Crossing Rivers by Horseback - Part 2
Horseback river crossings are not always that way (see part 1). The old time cowboys crossed a lot of dangerous rivers, swimming their horses, and not always making it to the other side. Most of the crossings I’ve made have been the easy, non-threatening kind but there have been a few that had a fairly high pucker factor, especially one hit almost a factor ten.
Two friends, John and Bob, and myself had to cross the Bechler River twice when it was too high for comfort. It’s double dicey when you’ve got packhorses. Sometimes you’re not quite sure your horse’s hooves are touching bottom, and you’re just kind of holding your breath. On that particular trip it was spooky enough crossing on the first day-but four days later we knew we had to cross it again at the same place, and the early runoff was likely higher the second time. I tried not to think about it for those four days but couldn’t get it all the way out of my mind, but we made it ok, it’s times like that you are very proud of the horses especially if they are your own personal horses.
There’s a place on the South Fork of the Snake River at a place called the “Elbow” where we used to cross with horses in the fall, that’s the only time the river is low enough to cross, to hunt elk and deer up on the grey back. The footing for the horses is not good, because the entire bottom is smooth slick “river rock”, sort of egg shaped rocks to almost perfectly round, covered with slick moss and slime. It’s a wide crossing about 200 yards and you’ve got to trust your horses 100% to stay up. You always breathe a sigh of relief when you get to the far side. You love your horses more every time you cross and they get you safe to the far shore.
One autumn, my friend Ed and I crossed there, again successfully, and spent the day up the Bailey Lake drainage. We were late getting out, and by the time we reached the Elbow it was black night. I had never crossed this place in the dark, and wasn’t looking forward to it, but both Ed and I were too proud to admit it I think, at least we didn’t say anything much.
We approached what looked to be the crossing, but it was so dark I couldn’t tell for sure exactly where it was. We stopped there for a bit trying to see, but it was just too dark, so we had to make our best guess and go for it.
Downstream from the crossing the river got swifter and deeper, well over the horses backs. We started in, there was no turning back from that point. Everything seemed ok for about the first 50 yards or so. I didn’t like the sound of the river though. It didn’t sound right, it was too loud, too noisy. The horses were doing their job but the water was rising higher on them than it should have. Soon the water was hitting our stirrups and boots, then up our calves. We knew then we were in trouble, but it was too late. You can’t turn horses around when it’s that deep and swift, you’ve just got to suck it up and go for it.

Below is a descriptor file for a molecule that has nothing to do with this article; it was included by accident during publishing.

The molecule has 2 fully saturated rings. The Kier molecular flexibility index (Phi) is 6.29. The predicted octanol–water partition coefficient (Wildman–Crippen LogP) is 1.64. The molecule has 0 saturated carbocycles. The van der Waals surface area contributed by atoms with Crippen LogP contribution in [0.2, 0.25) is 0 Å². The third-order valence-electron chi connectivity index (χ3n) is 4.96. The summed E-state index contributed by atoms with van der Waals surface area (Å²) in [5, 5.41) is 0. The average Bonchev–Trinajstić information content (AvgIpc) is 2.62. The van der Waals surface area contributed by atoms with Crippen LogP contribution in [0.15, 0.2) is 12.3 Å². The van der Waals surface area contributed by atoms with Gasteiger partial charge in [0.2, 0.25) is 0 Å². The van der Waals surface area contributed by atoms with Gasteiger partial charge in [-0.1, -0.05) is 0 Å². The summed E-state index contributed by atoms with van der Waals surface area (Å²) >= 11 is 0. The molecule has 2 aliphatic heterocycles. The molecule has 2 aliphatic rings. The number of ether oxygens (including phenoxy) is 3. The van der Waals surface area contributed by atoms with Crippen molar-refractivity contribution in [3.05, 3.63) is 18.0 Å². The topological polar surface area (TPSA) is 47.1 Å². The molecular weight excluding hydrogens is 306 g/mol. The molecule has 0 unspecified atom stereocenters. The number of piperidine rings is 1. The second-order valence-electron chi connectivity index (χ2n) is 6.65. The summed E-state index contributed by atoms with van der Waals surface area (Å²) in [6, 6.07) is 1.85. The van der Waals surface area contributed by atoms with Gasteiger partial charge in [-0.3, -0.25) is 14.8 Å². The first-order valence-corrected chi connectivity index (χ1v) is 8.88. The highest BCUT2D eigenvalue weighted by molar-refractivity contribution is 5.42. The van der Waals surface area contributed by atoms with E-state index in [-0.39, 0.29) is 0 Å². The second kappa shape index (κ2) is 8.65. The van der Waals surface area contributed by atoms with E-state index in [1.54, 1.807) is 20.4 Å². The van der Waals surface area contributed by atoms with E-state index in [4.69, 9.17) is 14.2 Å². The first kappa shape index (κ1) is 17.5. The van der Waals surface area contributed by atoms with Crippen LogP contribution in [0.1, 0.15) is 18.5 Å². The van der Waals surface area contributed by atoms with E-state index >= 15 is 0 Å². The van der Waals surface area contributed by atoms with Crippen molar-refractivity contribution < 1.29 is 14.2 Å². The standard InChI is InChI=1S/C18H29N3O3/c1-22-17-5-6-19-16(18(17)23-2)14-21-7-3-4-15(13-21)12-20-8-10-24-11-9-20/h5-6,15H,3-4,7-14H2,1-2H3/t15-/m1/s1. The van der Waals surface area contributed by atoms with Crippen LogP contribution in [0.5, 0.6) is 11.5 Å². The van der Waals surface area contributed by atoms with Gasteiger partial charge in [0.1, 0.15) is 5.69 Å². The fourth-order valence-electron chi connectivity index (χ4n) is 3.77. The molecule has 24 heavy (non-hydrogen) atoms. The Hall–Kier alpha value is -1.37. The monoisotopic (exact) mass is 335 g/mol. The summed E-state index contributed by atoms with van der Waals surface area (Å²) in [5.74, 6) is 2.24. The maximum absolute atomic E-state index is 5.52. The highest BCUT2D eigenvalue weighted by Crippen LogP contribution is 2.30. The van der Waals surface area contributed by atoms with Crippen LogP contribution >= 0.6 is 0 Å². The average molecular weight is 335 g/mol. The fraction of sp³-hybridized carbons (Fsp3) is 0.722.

Suddenly, the bottom disappeared and we were swimming. The horses stroked and kicked hard in the swift current, they were doing fantastic, we just hoped they could stay upright, sometimes they get off balance and tip over, or get tipped over by force of the current especially if they have someone or something on their backs. Then it’s difficult for them to get upright and they can drown. I think I definitely hit a ten at this point. The horses kept on chuggin’, workin’ hard, they couldn’t have done better, I was so darn proud of them. Finally you could feel they touched bottom again, and soon we were charging hard up the incline into shallower water. It didn’t matter how slick those rocks were, those horses were lunging forward, spraying water everywhere, they were not to be denied.
Without really realizing it, both Ed and I let out a whoop and holler and started laughing loudly uncontrollably. There was a campfire on the shore, I’m sure the people were astonished and almost alarmed to have the peaceful quiet of their camp broken by the clatter of three charging horses on the cobblestones (two saddle horses and one packhorse) splashing up out of the river toward them suddenly, with two crazy men in the saddle, soaking wet laughing and hollering like the headless horseman on a Halloween night. We passed their camp on a very noisy trot, the horses snorting, still throwing water at every clop of their hooves, and us still laughing and whooping. It felt so good to be on dry ground, with all the horses and riders intact and together. Thank you, Lord! We were happy!
It didn’t take us long to get to the truck and trailer, unsaddle, load the horses and fire up the old GMC and get the heater roaring, and covering the miles south to home and our precious wives and children. There’s nothing like that kind of a river crossing to put things into accurate perspective.